Losing the social in social networking: 1000 songs on your iPod and you can’t smell any of them ..

Last week, it was a privilege to be invited to address Professor Dr Andrea Back’s class in the University of St Gallen. The broad subject was The real life experiences of a blogger – and the format was an informal chat hosted by Dr Back and her team.

As is my style, I stress both the technical/content aspects of a blog but also the social aspects of blogging i.e. the online world causes us to lose the humanity of a personal interaction and successful bloggers, in their own small unique way, manage to bridge this disconnect.

I first touched on this topic in the blog Blogging: Of Tom and Jerry and craving the friction of a human being ..

In my view, far too many people worry about making money, ROI, Google coverage etc (by the way, if you are interested in SEO, see SEO: How to use blogs for Search engine optimization and to improve your Google ranking/Alexa rating) and lose the social aspects of blogging. I have yet to see a blogger become successful who failed to take this factor into consideration.

After the talk, I spoke to Dr Back about why the social context is so important and how digitalization causes us to lose our sense of connection with the sensual i.e. we may have 1000 songs on our iPod but we cant smell any of them ..

By that, I mean .. in the older Vinyl records, you had a lot of context which accompanied the music. For starters, the record itself had a distinctive smell. The jacket(cover) was large and colourful. The vinyl had a distinct feel to it. When the song is on an iPod amongst a 1000 others, you cant ‘smell’ it i.e. it loses it’s context(and by the same token – some of it’s richness)(By the way, this example comes from the book Distraction)

The same principle applies in blogging .. make it too efficient, too logical, commercial, too left brained .. and you lose the ‘social’ in social networking/blogging ..

Finally, The University of St Gallen has a reputation as one of the most prestigious universities in the German-speaking part of Europe

Dr Back and her team write a blog appropriately called Back on the future (currently in German) as a part of their Business20 program

Many thanks to the University of St Galen and Professor Dr Back for hosting me and I hope Dr Back’s students and industry invitees enjoyed my talk

Linkedin answers v.s. Ecademy Green stars: A tale of two networking business models aka 5% v.s. 300% ..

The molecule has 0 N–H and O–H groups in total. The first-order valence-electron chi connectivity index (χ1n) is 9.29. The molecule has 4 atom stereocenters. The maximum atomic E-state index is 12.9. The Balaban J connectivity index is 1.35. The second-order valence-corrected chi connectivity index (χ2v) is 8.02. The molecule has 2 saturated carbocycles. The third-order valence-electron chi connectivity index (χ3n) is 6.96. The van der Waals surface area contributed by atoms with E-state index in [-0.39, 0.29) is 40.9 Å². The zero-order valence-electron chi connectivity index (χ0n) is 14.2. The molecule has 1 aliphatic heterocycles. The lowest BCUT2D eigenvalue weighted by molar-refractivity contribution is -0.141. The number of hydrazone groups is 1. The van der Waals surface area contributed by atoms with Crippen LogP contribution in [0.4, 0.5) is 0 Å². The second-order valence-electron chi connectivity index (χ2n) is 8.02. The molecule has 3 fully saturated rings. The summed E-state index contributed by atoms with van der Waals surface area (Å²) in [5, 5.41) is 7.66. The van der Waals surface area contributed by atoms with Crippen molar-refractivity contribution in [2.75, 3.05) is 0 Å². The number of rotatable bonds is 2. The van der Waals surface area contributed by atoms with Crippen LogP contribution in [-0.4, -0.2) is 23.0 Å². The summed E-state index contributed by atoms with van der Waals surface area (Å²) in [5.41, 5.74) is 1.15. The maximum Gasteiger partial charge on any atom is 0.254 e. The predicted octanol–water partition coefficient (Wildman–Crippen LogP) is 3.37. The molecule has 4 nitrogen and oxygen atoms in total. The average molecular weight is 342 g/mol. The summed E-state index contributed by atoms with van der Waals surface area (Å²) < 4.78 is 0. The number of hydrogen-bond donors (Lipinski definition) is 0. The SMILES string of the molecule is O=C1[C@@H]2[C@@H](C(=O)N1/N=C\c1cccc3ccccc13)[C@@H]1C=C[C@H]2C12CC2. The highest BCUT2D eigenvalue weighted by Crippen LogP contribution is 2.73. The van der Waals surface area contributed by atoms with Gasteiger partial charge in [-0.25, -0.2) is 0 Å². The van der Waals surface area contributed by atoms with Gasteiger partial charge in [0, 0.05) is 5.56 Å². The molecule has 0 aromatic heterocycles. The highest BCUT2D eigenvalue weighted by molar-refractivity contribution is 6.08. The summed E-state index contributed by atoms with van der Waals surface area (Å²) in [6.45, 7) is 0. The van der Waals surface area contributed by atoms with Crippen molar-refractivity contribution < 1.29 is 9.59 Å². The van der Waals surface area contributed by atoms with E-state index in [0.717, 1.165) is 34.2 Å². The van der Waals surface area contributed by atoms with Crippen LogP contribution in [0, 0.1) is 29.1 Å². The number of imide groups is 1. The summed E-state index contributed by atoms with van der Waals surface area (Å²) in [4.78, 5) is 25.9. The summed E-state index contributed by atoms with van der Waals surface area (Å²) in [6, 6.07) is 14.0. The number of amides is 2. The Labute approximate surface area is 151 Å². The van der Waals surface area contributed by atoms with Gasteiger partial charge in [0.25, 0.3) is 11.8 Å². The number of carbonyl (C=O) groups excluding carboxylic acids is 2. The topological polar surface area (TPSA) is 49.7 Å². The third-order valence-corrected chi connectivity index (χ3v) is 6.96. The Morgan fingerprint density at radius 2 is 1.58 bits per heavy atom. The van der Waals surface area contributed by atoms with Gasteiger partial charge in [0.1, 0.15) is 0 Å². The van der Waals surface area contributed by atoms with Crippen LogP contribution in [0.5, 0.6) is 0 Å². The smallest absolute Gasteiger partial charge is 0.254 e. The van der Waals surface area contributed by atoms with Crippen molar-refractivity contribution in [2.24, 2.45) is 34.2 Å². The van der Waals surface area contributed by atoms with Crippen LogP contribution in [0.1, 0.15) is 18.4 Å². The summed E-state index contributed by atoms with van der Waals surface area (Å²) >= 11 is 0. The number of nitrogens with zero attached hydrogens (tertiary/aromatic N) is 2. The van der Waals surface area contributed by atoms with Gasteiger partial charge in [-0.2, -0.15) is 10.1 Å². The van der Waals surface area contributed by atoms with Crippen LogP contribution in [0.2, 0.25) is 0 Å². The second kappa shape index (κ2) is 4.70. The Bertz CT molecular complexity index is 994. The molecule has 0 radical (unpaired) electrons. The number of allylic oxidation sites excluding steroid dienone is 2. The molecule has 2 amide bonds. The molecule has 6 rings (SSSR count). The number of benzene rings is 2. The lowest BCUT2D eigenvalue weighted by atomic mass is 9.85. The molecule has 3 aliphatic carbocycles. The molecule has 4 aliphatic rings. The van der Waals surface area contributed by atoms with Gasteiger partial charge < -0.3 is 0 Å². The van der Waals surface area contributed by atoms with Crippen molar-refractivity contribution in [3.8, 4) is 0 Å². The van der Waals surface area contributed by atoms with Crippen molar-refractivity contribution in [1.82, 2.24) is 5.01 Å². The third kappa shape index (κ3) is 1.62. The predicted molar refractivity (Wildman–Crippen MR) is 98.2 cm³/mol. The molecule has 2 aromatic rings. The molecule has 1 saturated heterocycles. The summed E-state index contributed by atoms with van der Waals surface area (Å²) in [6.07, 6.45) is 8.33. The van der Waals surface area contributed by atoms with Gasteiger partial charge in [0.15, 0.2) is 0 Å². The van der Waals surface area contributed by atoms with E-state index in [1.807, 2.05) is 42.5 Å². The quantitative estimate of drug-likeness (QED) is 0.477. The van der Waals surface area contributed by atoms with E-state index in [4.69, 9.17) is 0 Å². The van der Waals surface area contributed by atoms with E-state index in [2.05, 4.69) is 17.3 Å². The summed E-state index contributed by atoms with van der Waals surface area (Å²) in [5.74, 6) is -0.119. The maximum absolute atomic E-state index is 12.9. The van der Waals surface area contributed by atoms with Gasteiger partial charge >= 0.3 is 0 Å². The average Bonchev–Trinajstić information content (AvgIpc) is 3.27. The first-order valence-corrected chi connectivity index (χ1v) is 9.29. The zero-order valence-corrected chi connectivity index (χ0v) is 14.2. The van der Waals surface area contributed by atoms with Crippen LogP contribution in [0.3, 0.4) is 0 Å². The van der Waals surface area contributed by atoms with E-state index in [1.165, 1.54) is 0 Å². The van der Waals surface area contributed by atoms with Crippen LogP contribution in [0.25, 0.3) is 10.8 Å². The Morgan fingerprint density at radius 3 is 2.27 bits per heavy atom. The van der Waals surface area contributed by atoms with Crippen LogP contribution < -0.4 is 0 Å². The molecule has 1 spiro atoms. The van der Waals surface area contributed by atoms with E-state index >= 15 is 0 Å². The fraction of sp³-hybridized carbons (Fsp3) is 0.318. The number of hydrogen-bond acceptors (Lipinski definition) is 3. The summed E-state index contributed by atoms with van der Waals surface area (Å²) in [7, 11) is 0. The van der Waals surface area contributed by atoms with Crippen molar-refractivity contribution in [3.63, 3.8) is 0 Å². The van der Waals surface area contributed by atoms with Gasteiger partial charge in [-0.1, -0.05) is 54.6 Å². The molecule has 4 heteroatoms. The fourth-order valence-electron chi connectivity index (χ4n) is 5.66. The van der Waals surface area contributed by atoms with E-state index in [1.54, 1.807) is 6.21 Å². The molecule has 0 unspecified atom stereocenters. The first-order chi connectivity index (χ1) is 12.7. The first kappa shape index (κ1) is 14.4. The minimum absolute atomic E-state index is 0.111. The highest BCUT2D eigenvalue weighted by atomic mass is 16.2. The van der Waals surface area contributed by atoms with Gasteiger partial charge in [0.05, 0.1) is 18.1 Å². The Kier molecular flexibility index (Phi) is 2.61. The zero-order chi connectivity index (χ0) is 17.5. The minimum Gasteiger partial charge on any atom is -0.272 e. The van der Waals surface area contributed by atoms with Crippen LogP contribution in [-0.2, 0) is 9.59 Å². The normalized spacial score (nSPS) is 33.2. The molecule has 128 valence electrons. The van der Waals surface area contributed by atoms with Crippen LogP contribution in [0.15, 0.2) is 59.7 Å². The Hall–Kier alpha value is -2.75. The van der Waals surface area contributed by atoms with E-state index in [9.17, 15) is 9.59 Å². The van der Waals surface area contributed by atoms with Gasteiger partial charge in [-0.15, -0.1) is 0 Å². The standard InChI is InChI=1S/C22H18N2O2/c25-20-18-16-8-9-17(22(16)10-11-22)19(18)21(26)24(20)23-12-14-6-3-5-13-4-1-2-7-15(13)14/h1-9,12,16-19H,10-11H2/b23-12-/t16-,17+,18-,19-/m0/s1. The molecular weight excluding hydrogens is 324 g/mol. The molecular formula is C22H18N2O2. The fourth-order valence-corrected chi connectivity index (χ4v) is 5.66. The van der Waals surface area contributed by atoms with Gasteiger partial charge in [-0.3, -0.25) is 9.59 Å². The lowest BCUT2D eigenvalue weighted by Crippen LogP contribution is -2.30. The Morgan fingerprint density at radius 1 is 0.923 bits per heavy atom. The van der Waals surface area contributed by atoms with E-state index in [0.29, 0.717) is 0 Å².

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This week, linkedin announced a feature called Linkedin answers . Check it out. It’s truly revolutionary. Like many people, I have been a member of Linkedin, but its closed approach meant I was using it for very little. Yes, I have a ‘network’ on linkedin – but accessing it was not easy since it always meant you had to go through another contact

All that changes with Linkedin answers where you can access your network directly (but at the same time it protects the basic integrity of your introductions). The possibilities of this are immense and are truly global.

In contrast, for a UK based network called Ecademy membership is divided into ‘stars’; with ‘Black stars’ who pay the most. With uncanny timing, it has dropped ‘Green’ stars – almost at the same time that Linkedin has ‘opened up’ with Linkedin answers

I have learnt a lot from ecademy but have been critical of this ever changing stars model because it effectively reduces the size of your network and by extension, the value of your subscription fees. For instance, with Linkedin answers, I can now communicate beyond 100% of my direct network (since it allows me to contact people who are separated upto two degrees). With Ecademy stars, it is 5%(if you include only the Power networkers and the Blackstars).

300% vs. 5% is a very simple maths to figure out!

Notes: 300% is you consider rather casually contact up to 2 degrees i.e. direct network plus two degrees. In reality, the useful size of a network is always less than the accessible size of the network because you don’t want to network with all the people you can potentially network with – so linkedin is less than 300% and ecademy is less than 5% if you exclude life coaches etc.

The open approach of Linkedin has thus made it more valuable to me. The closed approach of Ecademy in contrast, continues to baffle me since it is predominantly an offline model bolted on to an online network.

This gets even more valuable, when you consider mobile search. I have been bullish about Yahoo answers in relation to mobile search because the answers model lends itself so well to mobile search i.e. ‘search on the go’ (who else to help you better find the nearest Italian restaurant – than your ‘network’). This model has been very successful in South Korea (Naver search engine ).